Maternity care at breaking point

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Maternity care in the Central Otago and Queenstown Lakes districts is being stretched to breaking point and lives are at risk, midwives say.

Women in both districts who experienced emergencies requiring medical intervention away from birthing units were routinely being turned away due to staffing shortages.

In one case, a woman was initially refused admission to Southern District Health Board (SDHB) maternity hospitals — Dunedin’s Queen Mary and Southland in Invercargill — instead being referred to Timaru Hospital.

It required negotiation to get her to Southland, with the midwife agreeing to stay on to provide secondary care.

Timaru could not be accessed by helicopter due to weather, meaning a four-hour trip by ambulance.

Central Otago midwife Charlotte Aarden said the case illustrated a clear difference in care offered during a pregnancy and postnatal period in Dunedin-Invercargill than in Central Otago and Queenstown Lakes.

‘‘Maternity care is not equitable to women region-wide.’’

Population growth was not being recognised or taken seriously by the SDHB and its obstetric hospitals could not deal with demand in provision of care or beds, she said.

‘‘We seem to have difficulty accessing a hospital when a client has an indication to deliver there.

‘‘When there is a need for transfer, this transfer is at times declined due to lack of capacity.’’

This created a bind for midwives in rural or remote areas when a client was in premature labour or there were signs of foetal distress requiring a hospital but the referral was declined.

Comparing the SDHB to the Marlborough District Health Board was a good example, Mrs Aarden said.

‘‘Marlborough’s population is 49,200, Central Central Otago’s is 23,100 and Queenstown Lake’s is 39,153.

‘‘In Blenheim area, where the population is clearly much smaller and the distance to a secondary service is also less, they are able to provide a small hospital with secondary service that includes a theatre for emergency C-sections.’’

The proposed primary birthing units at Dunstan Hospital and in Wanaka would lead to increased access to primary care but without the back-up of a reliable appropriate secondary obstetric service should the need arise in an emergency.

‘‘Essentially, there is no regional development in the level of care, and women will remain disadvantaged in time-critical obstetric situations in comparison to women in Dunedin or Invercargill and other similarsized populations elsewhere, such as Marlborough.’’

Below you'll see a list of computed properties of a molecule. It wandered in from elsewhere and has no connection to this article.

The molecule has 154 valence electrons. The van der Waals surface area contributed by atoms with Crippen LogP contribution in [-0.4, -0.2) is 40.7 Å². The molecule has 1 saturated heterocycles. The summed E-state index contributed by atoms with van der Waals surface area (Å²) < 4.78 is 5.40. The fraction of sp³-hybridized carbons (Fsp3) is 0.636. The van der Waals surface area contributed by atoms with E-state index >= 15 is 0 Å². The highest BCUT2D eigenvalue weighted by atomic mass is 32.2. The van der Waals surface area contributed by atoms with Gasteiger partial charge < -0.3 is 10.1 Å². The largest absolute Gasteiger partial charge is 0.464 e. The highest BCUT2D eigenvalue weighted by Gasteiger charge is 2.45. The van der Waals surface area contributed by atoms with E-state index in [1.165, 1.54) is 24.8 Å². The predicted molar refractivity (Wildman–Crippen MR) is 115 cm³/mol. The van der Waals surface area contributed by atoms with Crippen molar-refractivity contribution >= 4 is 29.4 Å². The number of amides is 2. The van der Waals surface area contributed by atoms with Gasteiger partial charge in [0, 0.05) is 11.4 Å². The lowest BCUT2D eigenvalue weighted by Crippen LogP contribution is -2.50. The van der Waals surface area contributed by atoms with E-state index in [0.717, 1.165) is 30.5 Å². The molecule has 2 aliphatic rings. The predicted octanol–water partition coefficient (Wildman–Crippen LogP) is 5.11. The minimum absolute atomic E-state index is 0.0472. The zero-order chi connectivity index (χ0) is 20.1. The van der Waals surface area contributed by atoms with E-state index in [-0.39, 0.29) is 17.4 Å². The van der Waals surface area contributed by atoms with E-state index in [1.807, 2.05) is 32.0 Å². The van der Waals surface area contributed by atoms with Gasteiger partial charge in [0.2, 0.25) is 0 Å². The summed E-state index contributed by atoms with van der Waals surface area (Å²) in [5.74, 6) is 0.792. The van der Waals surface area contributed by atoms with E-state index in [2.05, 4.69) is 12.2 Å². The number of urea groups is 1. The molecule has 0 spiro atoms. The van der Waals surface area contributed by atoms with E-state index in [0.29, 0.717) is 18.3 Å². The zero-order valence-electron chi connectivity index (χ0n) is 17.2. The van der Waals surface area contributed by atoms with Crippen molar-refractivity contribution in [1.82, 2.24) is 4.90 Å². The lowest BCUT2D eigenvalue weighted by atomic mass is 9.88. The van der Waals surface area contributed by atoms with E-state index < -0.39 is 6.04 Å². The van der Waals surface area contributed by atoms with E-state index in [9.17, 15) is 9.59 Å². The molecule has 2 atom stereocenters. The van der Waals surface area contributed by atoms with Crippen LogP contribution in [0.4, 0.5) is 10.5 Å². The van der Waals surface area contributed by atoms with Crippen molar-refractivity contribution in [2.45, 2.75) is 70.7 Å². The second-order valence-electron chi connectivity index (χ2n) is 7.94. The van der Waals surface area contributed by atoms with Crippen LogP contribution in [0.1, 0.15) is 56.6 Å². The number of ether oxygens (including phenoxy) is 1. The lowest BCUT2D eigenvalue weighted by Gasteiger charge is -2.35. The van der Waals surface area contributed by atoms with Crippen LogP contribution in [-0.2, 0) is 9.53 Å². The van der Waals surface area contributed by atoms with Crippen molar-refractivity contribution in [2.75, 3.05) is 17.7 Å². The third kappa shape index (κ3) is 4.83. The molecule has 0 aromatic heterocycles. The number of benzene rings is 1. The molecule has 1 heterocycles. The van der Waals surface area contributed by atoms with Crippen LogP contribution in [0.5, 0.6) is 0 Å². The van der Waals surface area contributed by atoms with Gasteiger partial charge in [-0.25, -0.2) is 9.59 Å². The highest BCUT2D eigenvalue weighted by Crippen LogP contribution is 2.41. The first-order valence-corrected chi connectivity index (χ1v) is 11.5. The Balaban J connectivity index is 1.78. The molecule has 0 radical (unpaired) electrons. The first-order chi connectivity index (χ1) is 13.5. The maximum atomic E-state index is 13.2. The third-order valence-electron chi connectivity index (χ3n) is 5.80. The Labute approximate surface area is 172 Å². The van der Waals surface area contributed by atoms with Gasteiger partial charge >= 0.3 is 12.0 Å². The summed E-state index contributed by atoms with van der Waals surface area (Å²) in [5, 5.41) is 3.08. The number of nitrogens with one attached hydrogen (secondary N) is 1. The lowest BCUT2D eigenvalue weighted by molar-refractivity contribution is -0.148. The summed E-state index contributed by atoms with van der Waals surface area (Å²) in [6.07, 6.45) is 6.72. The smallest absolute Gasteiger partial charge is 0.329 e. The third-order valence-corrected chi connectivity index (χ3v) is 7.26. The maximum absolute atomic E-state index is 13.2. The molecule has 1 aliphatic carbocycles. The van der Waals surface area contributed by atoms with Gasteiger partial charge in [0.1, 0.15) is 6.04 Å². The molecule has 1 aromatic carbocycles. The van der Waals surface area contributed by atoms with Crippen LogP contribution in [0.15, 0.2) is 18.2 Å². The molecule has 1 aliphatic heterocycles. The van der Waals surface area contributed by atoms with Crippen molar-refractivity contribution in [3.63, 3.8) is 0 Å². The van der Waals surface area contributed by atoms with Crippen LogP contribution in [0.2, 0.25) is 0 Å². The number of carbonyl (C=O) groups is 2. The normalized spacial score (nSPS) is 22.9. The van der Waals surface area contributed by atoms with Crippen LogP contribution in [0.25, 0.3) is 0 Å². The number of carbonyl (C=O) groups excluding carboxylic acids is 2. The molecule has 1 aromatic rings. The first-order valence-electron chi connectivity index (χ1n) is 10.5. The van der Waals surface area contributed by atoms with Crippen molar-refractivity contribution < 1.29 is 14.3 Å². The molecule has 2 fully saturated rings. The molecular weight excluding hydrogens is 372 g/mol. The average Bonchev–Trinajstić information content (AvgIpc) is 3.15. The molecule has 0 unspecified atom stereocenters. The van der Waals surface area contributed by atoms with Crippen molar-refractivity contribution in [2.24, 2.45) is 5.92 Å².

Queenstown midwife Keri Mapperson described the situation as dangerous for clients and midwives alike.

The health and safety regulations which applied to other medical professionals in terms of stand-down after a certain number of hours worked do not apply to midwives, and that led to fatigue.

‘‘From my experience and perspective rural midwives wish we we did have some legal limit on this, like paramedics do,’’ Ms Mapperson said.

She had experienced scenarios where clients were refused at hospitals based on staffing levels, she said.

The situation applied to any pregnant woman, not just those who planned to deliver their babies at full term, Ms Mapperson said.

If rural midwives were being demanded or forced to provide high-risk hospital care in base hospitals in cities far away, this left rural women exposed without oncall care, day or night.

SDHB director of midwifery Heather LaDell said the SDHB, like many other parts of New Zealand, had been experiencing a shortage of midwives in its workforce.

‘‘We are working to address our urgent midwifery shortages, and have now recruited into nearly all our vacancies on the Dunedin site, which will improve our ability to cope with almost all situations within our district.’’

While it was unusual for a patient to be directed to Timaru Hospital, the SDHB’s priority needed to be ensuring the mother and baby could receive the care they needed.

‘‘We are very grateful for our relationships with other DHBs who we are able to call upon for support for our people and we appreciate the efforts of the district’s LMC [lead maternity carer] midwives for supporting women in these situations.’’